As the second-driest continent in the world, Australia is no stranger to blistering heat, drought and even floods. But the current drought conditions facing south eastern Australia is said to be amongst the worst in centuries.

We’ve seen the devastating news coverage – images of the dry barren earth, farmers running out of feed and struggling to keep their stock alive. The stress and hardship associated with drought can be felt across all aspects of rural life.

The Foundation for Regional and Rural Renewal (FRRR) works in partnership with philanthropy, government and business to strengthen rural communities. Chief Executive Natalie Egleton said it was not just farmers but others in rural townships and communities who need support.

“When farmers experience prolonged drought, the whole community struggles – the local school, the pub, the vet, the newsagent, the supermarket and the sports clubs,” she said.

Wendy Cohen is the CEO of the Country Education Foundation (CEF) and says the impacts of drought on young people are often underestimated. She points to a University of Newcastle study, published by the Medical Journal of Australia which finds that stress associated with the drought was more acute in young people, living in geographically remote areas.

Through a network of local foundations, CEF supports regional, rural and remote students to pursue their educational and career aspirations.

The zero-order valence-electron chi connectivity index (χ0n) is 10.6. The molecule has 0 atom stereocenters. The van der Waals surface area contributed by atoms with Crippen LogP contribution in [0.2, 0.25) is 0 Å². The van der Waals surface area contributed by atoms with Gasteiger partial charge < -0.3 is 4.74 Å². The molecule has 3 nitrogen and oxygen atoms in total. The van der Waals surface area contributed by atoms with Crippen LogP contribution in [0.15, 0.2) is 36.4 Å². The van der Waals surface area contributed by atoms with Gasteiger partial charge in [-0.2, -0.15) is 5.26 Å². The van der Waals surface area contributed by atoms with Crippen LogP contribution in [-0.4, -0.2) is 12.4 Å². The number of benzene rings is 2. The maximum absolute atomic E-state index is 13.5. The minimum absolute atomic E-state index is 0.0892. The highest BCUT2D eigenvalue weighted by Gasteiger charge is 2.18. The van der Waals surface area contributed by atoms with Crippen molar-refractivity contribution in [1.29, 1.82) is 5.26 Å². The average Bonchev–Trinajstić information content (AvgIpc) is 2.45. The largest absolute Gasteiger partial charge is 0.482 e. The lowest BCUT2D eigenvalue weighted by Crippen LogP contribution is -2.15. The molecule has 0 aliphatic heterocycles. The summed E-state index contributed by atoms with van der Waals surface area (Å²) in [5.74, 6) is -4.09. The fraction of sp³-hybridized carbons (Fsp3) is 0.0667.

“Regional, rural and remote students already face a participation gap when it comes to education – they are around seven percent less likely to complete high school or attend university than their city counterparts,” Wendy said. “We need to ensure this drought, shaping up as the worst in living memory, doesn’t become yet another barrier to education for a section of the community that already faces inequality and exclusion.”

How we’re helping

The plight of drought-affected communities has touched the hearts of Origin’s employees, many of whom live or work in impacted areas.

Together they have raised funds for Drought Angels, who provide individualised support to families affected by natural disasters around Australia, and Rural Aid’s Buy A Bale campaign, which to date has delivered over 160,000 bales of hay to farmers in need across four states.

When matched through our Give2 workplace giving program, more than $50,000 has already been donated to these causes.

Through our Grants Program we have taken a longer-term view, providing more than $1.6M to help young people in the country achieve in education, through partnerships with CEF and FRRR.

Perhaps there is no better time to acknowledge the importance of investing in young people from the country. Their communities are going to need their skills now, more than ever.

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